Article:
- Cutting wasteful spending: Mr. Gordhan and his team should make prominent their work on cutting wasteful spending. In fact, it should be a defining feature of government – we cut spending from wasteful programmes, and put taxpayers money to good use. With the tax base unlikely to increase under conditions of moderate economic growth and Treasury probably reducing the deficit, government will have limited options to grow its spending base. In this context, a massive process of reprioritising government spending is needed, and must be supported. However, as shown below it depends on what is being spent.
Second, spending choices are likely to feature strongly. The MTBPS is usually not the event to outline actual spending plans, but this year it may well happen. There are so-called “big ticket items” that are gathering pace and will require statements. Development activists will most keenly focus on the following key budget votes:
- Small business rescue packages – Treasury has been laying the ground for an announcement to support factories. There should be an announcement on some of the details.
- The nuclear deal – The building of nuclear power plants to provide South Africa with electricity will cost R 1 trillion. Minister Peters confirmation of this public policy stance by government is worrying. It is a decision we do not support.In fact, the nuclear deal could “steal” all the additional spending that government intends to go towards entrepreneurs and small business (More on this area in future).
- National Health Insurance – A decision we do support is the introduction of the National Health Insurance. Led by the star of the current Cabinet – Minister Aaron Motsoaledi – the Department of Health is bringing stakeholders on board, and building the policy arguments for more resources to realise the vision of the National Health Insurance.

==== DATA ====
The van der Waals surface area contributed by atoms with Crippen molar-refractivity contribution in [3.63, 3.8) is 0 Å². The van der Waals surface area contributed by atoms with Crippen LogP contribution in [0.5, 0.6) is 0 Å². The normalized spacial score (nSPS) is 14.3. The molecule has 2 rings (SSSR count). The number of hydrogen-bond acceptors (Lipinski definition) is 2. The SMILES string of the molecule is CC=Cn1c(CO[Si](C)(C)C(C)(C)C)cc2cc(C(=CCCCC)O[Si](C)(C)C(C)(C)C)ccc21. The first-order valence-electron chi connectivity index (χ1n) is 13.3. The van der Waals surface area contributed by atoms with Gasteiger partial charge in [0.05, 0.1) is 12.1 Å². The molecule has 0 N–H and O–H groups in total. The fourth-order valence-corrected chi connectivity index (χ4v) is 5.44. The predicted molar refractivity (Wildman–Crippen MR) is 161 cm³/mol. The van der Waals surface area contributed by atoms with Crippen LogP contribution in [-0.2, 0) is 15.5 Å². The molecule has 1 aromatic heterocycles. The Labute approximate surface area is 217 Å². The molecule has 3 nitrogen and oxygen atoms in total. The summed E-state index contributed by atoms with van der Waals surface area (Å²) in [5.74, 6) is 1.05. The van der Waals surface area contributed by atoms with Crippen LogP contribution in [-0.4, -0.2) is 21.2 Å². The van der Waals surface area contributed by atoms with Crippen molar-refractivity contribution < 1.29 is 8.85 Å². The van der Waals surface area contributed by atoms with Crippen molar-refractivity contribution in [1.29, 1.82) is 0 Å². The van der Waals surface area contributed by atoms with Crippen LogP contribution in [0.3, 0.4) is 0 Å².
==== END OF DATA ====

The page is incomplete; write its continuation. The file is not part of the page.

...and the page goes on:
- Community Works Programme – Cabinet took a decision to extend the Community Works Programme to 1 million participants. It is a decision, I fully support. Minister Gordhan potentially will give details on the costs of expanding this foundational programme to reduce inequality in our society.
- Jobs Fund – The application process for the Jobs Fund should be entering its phase of completion. Hopefully, Minister Gordhan uses the space to update South Africans on the selection process. Potentially, given the envisaged process outlined by the administrative team announcements on successful applications may even be outlined in the speech.
- Youth Wage Subsidy – It would be surprising that if there was a major announcement on the subsidy for young unemployed South Africans, proposed by government. It is a political hot potato, as it is contentious whether the premise underlying the wage subsidy proposals correctly diagnose the reasons behind high levels of youth unemployment.
Political and economic realities
The speech thus could provide important signals on how government is pursuing its economic transformation agenda. It will dutifully seek to speak to both the markets and the people, and in so doing receive a mix of praise and criticism. The moment however is ripe for a bolder statement, one that provides leadership is needed. At a minimum, it should provide the coherent narrative on economic transformation that is lacking from the side of government. Expect instead, a workmanlike performance, not because the Minister does not care, but because as a society we lack the maturity to move debates forward. The stalemate on economic transformation will be reflected in MTBPS 2011.
Zapreneur will be covering the MTBPS 2011. Subscribe to Zapreneur, and receive email alerts on new content.